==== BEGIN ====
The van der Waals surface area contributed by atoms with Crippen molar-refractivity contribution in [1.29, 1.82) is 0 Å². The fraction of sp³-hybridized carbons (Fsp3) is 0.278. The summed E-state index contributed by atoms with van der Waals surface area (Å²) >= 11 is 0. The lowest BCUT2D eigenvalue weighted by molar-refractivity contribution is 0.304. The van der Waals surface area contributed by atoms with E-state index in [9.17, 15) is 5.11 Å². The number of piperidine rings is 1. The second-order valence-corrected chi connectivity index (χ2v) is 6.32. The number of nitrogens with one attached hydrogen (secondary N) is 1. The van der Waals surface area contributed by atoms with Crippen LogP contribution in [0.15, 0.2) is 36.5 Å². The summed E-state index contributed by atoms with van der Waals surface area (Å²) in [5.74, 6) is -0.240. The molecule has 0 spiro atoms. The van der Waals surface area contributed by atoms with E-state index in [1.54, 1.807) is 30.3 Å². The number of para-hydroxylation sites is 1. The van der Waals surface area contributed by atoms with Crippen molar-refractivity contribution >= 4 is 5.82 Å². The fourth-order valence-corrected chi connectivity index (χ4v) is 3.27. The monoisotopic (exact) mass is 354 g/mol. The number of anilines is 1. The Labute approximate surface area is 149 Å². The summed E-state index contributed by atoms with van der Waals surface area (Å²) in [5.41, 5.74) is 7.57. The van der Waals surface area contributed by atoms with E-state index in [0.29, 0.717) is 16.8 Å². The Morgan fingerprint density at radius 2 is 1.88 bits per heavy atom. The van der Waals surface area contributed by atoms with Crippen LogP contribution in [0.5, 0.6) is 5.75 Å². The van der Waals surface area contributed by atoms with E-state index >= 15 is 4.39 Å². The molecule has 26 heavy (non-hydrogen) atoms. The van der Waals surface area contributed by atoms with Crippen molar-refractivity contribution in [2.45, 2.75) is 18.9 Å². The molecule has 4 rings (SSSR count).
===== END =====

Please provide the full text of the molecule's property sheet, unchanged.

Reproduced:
The van der Waals surface area contributed by atoms with Crippen molar-refractivity contribution in [1.29, 1.82) is 0 Å². The fraction of sp³-hybridized carbons (Fsp3) is 0.278. The summed E-state index contributed by atoms with van der Waals surface area (Å²) >= 11 is 0. The lowest BCUT2D eigenvalue weighted by molar-refractivity contribution is 0.304. The van der Waals surface area contributed by atoms with E-state index in [9.17, 15) is 5.11 Å². The number of piperidine rings is 1. The second-order valence-corrected chi connectivity index (χ2v) is 6.32. The number of nitrogens with one attached hydrogen (secondary N) is 1. The van der Waals surface area contributed by atoms with Crippen LogP contribution in [0.15, 0.2) is 36.5 Å². The summed E-state index contributed by atoms with van der Waals surface area (Å²) in [5.74, 6) is -0.240. The molecule has 0 spiro atoms. The van der Waals surface area contributed by atoms with E-state index in [1.54, 1.807) is 30.3 Å². The number of para-hydroxylation sites is 1. The van der Waals surface area contributed by atoms with Crippen molar-refractivity contribution >= 4 is 5.82 Å². The fourth-order valence-corrected chi connectivity index (χ4v) is 3.27. The monoisotopic (exact) mass is 354 g/mol. The number of anilines is 1. The Labute approximate surface area is 149 Å². The summed E-state index contributed by atoms with van der Waals surface area (Å²) in [5.41, 5.74) is 7.57. The van der Waals surface area contributed by atoms with E-state index in [0.29, 0.717) is 16.8 Å². The Morgan fingerprint density at radius 2 is 1.88 bits per heavy atom. The van der Waals surface area contributed by atoms with Crippen LogP contribution in [0.5, 0.6) is 5.75 Å². The van der Waals surface area contributed by atoms with E-state index >= 15 is 4.39 Å². The molecule has 26 heavy (non-hydrogen) atoms. The van der Waals surface area contributed by atoms with Crippen molar-refractivity contribution in [2.45, 2.75) is 18.9 Å². The molecule has 4 rings (SSSR count).